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June 28, 1985

Hospital Readmissions Among Survivors Six Months After Myocardial Revascularization

Author Affiliations

From the Departments of Medicine (Drs Stanton and Klein) and Behavioral Epidemiology (Dr Stanton and Ms Aucoin), Boston University School of Medicine, the Department of Medicine (Dr Goldstein), New England Deaconess Hospital, Harvard Medical School (Dr Goldstein), Boston, the Department of Cardiothoracic Surgery, University of Massachusetts Medical Center, Worcester (Dr Vander Salm), and the Department of Preventive Medicine and Community Health, University of Texas Medical Branch, Galveston (Dr Jenkins).

JAMA. 1985;253(24):3568-3573. doi:10.1001/jama.1985.03350480076023

One neglected but important measure of early morbidity after coronary artery bypass graft (CABG) operations is rehospitalization. As part of a prospective study of recovery after elective CABG procedures conducted at four academic medical centers, data from all readmissions occurring within the first six postoperative months were collected for 326 patients. A total of 24% of patients had readmissions. The most common categories of readmission discharge diagnoses were cardiac (57%), noncardiac (26%), and surgical sequelae (17%). Factors from the initial hospitalization identified as risk factors for rehospitalization included: length of stay in intensive care unit after surgery, severe noncardiac complications, duration of preoperative cardiac symptoms, intra-aortic balloon insertion, and preoperative resting angina. These findings help to identify a subset of at risk patients for whom more careful surveillance might be beneficial.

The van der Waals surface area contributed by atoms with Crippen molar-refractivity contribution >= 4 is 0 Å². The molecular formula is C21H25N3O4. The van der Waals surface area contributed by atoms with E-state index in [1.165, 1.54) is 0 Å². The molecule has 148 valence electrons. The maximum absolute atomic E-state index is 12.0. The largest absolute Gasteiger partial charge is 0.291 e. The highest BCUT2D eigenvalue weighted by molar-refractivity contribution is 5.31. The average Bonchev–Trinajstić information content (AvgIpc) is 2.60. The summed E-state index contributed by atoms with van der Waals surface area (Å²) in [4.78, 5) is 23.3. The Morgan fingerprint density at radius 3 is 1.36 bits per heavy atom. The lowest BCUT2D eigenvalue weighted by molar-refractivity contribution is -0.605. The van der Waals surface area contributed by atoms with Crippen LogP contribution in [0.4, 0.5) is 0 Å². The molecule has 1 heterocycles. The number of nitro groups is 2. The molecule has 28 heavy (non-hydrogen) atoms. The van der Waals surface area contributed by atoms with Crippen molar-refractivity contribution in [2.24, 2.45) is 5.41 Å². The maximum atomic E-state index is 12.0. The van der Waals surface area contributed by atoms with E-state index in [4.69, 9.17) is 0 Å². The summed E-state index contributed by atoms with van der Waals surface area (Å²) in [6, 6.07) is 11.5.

(JAMA 1985;253:3568-3573)